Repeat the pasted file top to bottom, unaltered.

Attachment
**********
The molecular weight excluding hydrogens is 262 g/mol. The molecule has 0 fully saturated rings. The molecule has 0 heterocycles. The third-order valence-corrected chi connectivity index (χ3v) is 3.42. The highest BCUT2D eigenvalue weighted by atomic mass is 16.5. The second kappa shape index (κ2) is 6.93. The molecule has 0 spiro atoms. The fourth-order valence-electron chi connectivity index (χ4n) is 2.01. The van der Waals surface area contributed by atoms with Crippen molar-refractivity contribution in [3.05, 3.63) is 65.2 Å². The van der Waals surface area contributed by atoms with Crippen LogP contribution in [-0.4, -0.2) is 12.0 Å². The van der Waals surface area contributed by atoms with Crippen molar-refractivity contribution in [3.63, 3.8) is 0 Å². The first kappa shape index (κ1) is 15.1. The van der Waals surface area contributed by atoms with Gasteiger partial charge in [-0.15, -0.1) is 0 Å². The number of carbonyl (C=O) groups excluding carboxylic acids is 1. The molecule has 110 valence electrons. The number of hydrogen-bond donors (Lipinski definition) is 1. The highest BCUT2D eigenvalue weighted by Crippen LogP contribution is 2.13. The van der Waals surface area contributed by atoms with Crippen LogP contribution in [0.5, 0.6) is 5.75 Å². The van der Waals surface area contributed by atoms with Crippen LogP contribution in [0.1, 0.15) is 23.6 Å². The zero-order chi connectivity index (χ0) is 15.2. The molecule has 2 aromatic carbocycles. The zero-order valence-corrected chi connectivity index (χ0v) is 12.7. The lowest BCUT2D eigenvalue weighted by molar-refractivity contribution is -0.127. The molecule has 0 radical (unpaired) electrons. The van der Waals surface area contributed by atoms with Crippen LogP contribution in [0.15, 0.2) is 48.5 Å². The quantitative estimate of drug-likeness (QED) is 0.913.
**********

The molecular weight excluding hydrogens is 262 g/mol. The molecule has 0 fully saturated rings. The molecule has 0 heterocycles. The third-order valence-corrected chi connectivity index (χ3v) is 3.42. The highest BCUT2D eigenvalue weighted by atomic mass is 16.5. The second kappa shape index (κ2) is 6.93. The molecule has 0 spiro atoms. The fourth-order valence-electron chi connectivity index (χ4n) is 2.01. The van der Waals surface area contributed by atoms with Crippen molar-refractivity contribution in [3.05, 3.63) is 65.2 Å². The van der Waals surface area contributed by atoms with Crippen LogP contribution in [-0.4, -0.2) is 12.0 Å². The van der Waals surface area contributed by atoms with Crippen molar-refractivity contribution in [3.63, 3.8) is 0 Å². The first kappa shape index (κ1) is 15.1. The van der Waals surface area contributed by atoms with Gasteiger partial charge in [-0.15, -0.1) is 0 Å². The number of carbonyl (C=O) groups excluding carboxylic acids is 1. The molecule has 110 valence electrons. The number of hydrogen-bond donors (Lipinski definition) is 1. The highest BCUT2D eigenvalue weighted by Crippen LogP contribution is 2.13. The van der Waals surface area contributed by atoms with Crippen LogP contribution in [0.5, 0.6) is 5.75 Å². The van der Waals surface area contributed by atoms with Crippen LogP contribution in [0.1, 0.15) is 23.6 Å². The zero-order chi connectivity index (χ0) is 15.2. The molecule has 2 aromatic carbocycles. The zero-order valence-corrected chi connectivity index (χ0v) is 12.7. The lowest BCUT2D eigenvalue weighted by molar-refractivity contribution is -0.127. The molecule has 0 radical (unpaired) electrons. The van der Waals surface area contributed by atoms with Crippen LogP contribution in [0.15, 0.2) is 48.5 Å². The quantitative estimate of drug-likeness (QED) is 0.913.